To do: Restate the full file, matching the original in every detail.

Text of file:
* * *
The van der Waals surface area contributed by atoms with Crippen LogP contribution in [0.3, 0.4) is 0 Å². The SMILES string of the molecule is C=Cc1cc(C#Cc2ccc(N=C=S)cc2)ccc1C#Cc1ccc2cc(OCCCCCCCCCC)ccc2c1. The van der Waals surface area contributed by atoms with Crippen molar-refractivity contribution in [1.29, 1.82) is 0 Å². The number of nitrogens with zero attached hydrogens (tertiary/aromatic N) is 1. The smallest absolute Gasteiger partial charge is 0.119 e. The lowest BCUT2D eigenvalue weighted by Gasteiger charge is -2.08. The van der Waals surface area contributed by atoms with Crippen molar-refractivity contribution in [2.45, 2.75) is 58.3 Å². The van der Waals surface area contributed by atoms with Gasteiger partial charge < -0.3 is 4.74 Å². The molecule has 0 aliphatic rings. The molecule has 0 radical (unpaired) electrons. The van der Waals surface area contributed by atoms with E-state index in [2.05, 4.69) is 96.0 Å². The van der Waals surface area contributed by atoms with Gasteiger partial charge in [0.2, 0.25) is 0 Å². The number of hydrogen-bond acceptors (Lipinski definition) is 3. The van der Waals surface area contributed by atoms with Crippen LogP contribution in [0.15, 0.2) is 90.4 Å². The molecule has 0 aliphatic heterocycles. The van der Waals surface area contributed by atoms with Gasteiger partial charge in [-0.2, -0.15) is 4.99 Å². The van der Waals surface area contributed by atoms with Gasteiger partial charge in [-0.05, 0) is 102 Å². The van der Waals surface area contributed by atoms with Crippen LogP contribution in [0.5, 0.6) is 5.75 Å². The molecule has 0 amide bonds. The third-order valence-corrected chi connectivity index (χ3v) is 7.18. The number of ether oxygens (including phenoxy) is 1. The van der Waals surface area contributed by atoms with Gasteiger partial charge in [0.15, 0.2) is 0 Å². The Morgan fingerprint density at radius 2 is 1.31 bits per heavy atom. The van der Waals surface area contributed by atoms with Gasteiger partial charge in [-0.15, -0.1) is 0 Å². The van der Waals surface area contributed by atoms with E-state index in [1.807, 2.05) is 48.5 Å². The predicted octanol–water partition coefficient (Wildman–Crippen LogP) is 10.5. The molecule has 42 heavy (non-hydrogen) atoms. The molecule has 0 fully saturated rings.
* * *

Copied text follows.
The van der Waals surface area contributed by atoms with Crippen LogP contribution in [0.3, 0.4) is 0 Å². The SMILES string of the molecule is C=Cc1cc(C#Cc2ccc(N=C=S)cc2)ccc1C#Cc1ccc2cc(OCCCCCCCCCC)ccc2c1. The van der Waals surface area contributed by atoms with Crippen molar-refractivity contribution in [1.29, 1.82) is 0 Å². The number of nitrogens with zero attached hydrogens (tertiary/aromatic N) is 1. The smallest absolute Gasteiger partial charge is 0.119 e. The lowest BCUT2D eigenvalue weighted by Gasteiger charge is -2.08. The van der Waals surface area contributed by atoms with Crippen molar-refractivity contribution in [2.45, 2.75) is 58.3 Å². The van der Waals surface area contributed by atoms with Gasteiger partial charge < -0.3 is 4.74 Å². The molecule has 0 aliphatic rings. The molecule has 0 radical (unpaired) electrons. The van der Waals surface area contributed by atoms with E-state index in [2.05, 4.69) is 96.0 Å². The van der Waals surface area contributed by atoms with Gasteiger partial charge in [0.2, 0.25) is 0 Å². The number of hydrogen-bond acceptors (Lipinski definition) is 3. The van der Waals surface area contributed by atoms with Crippen LogP contribution in [0.15, 0.2) is 90.4 Å². The molecule has 0 aliphatic heterocycles. The van der Waals surface area contributed by atoms with Gasteiger partial charge in [-0.2, -0.15) is 4.99 Å². The van der Waals surface area contributed by atoms with Gasteiger partial charge in [-0.05, 0) is 102 Å². The van der Waals surface area contributed by atoms with Crippen LogP contribution in [0.5, 0.6) is 5.75 Å². The molecule has 0 amide bonds. The third-order valence-corrected chi connectivity index (χ3v) is 7.18. The number of ether oxygens (including phenoxy) is 1. The van der Waals surface area contributed by atoms with Gasteiger partial charge in [0.15, 0.2) is 0 Å². The Morgan fingerprint density at radius 2 is 1.31 bits per heavy atom. The van der Waals surface area contributed by atoms with Gasteiger partial charge in [-0.15, -0.1) is 0 Å². The van der Waals surface area contributed by atoms with E-state index in [1.807, 2.05) is 48.5 Å². The predicted octanol–water partition coefficient (Wildman–Crippen LogP) is 10.5. The molecule has 42 heavy (non-hydrogen) atoms. The molecule has 0 fully saturated rings.